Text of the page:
There are a few limitations to be mentioned for this study. NHWS is cross-sectional and causal relationship between migraine and comorbidities cannot be concluded, that is, if the comorbidities were induced by migraine or treatment for migraine or vice versa. In addition, respondents self-reported their migraine symptoms as well as comorbidities, which may lead to potential recall bias. Although ICHD-3-like criteria were created for this study using available self-reported data as objective classification criteria and to minimise misclassification, discrepancies between the criteria used in this study and the formal ICHD-3-like criteria still exist. As such, the interpretation of the findings in this study would only be valid in comparison with the groups defined within this study. In addition, NHWS is an online survey and thus respondents without access to internet or internet-related technology (such as those with more severe comorbidities or older respondents) were not included in the study and may not be well represented in this study. Lastly, patient demographics such as gender and lifestyle could potentially influence the association of migraine with psychiatric and/or somatic comorbidities that was not explored and warrants further investigation.

Conclusion

Our study found that migraine patients are more likely to have psychiatric and somatic comorbidities compared with matched non-migraine respondents, some of which are novel ones previously unreported (eg, OCD, gastrointestinal comorbidities, sleep comorbidities, gynaecological comorbidities) in Japan. This study showed that migraine patients in Japan face an additional comorbid burden and provided insights to types of comorbidities that patients with migraine may suffer. As such, accounting for comorbidities, which could usually complicate care, when treating migraine would help in good clinical practice and improve outcomes among migraine patients.

Data availability statement

Data are available on reasonable request. Data may be obtained from a third party and are not publicly available. All data relevant to the study are included in the article or uploaded as online supplemental information. Study data to support our findings are available from Cerner Enviza, but availability of the data is restricted and was used under license for this study and are not publicly available. Data are, however, available from the authors on reasonable request and with the permission of Cerner Enviza.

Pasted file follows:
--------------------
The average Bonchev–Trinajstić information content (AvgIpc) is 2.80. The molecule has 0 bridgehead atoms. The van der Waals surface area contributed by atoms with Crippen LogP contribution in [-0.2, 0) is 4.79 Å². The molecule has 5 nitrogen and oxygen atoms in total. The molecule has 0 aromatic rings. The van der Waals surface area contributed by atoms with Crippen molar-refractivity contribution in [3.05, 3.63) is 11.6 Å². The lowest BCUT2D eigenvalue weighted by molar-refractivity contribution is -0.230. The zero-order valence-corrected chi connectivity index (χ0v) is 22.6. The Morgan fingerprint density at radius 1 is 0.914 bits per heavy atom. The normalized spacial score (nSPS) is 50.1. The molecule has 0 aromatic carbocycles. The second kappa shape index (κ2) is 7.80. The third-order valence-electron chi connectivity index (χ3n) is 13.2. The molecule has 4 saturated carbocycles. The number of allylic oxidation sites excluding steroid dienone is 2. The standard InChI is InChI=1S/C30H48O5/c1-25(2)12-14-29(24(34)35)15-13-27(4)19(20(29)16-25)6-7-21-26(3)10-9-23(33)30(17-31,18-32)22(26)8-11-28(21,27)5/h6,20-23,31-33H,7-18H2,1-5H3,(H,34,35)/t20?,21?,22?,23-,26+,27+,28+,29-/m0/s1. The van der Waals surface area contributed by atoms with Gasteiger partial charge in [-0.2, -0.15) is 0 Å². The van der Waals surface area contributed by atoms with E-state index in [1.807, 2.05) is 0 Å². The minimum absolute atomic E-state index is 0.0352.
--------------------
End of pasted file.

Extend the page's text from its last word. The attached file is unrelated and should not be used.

Ethics statements

Patient consent for publication

Ethics approval

The NHWS was granted exemption status uponon review by the Pearl Pathways Institutional Review Board (Indiana, USA, IRB Study Number: 17-KANT-150). All NHWS respondents provided informed consent prior to participation. This analysis was granted exemption by the Public Health Research Foundation Ethical Review Committee (Tokyo, Japan).

Acknowledgments

The authors would like to thank Amanda Woo from Cerner Enviza for support with development, writing and editing of the manuscript.

References

Supplementary materials

  • Supplementary Data

    This web only file has been produced by the BMJ Publishing Group from an electronic file supplied by the author(s) and has not been edited for content.

Footnotes

  • Contributors TT led and all authors (SK, YC, KI, MH, KA, and TT) conceptualised and designed the study. YC analyzed the data. SK, YC, KI, MH, KA, and TT interpreted the results and contributed to the original draft of the manuscript. All authors read and approved the final manuscript.

  • Funding This work was supported by Amgen K.K. grant number (funding/grant number: not available).

  • Competing interests SK and TT received consultation fee for this study. YC is an employee at Cerner Enviza, Singapore. Cerner Enviza received funding from Amgen K.K. for conduction of the analysis and manuscript development. MH and KI are employees at Amgen K.K., and KA is a former employee at Amgen K.K. and is currently an employee of IQVIA Solutions Japan, K.K. MH holds and KA held stocks of Amgen Inc.

  • Patient and public involvement Patients and/or the public were not involved in the design, or conduct, or reporting, or dissemination plans of this research.

  • Provenance and peer review Not commissioned; externally peer reviewed.

  • Supplemental material This content has been supplied by the author(s). It has not been vetted by BMJ Publishing Group Limited (BMJ) and may not have been peer-reviewed. Any opinions or recommendations discussed are solely those of the author(s) and are not endorsed by BMJ. BMJ disclaims all liability and responsibility arising from any reliance placed on the content. Where the content includes any translated material, BMJ does not warrant the accuracy and reliability of the translations (including but not limited to local regulations, clinical guidelines, terminology, drug names and drug dosages), and is not responsible for any error and/or omissions arising from translation and adaptation or otherwise.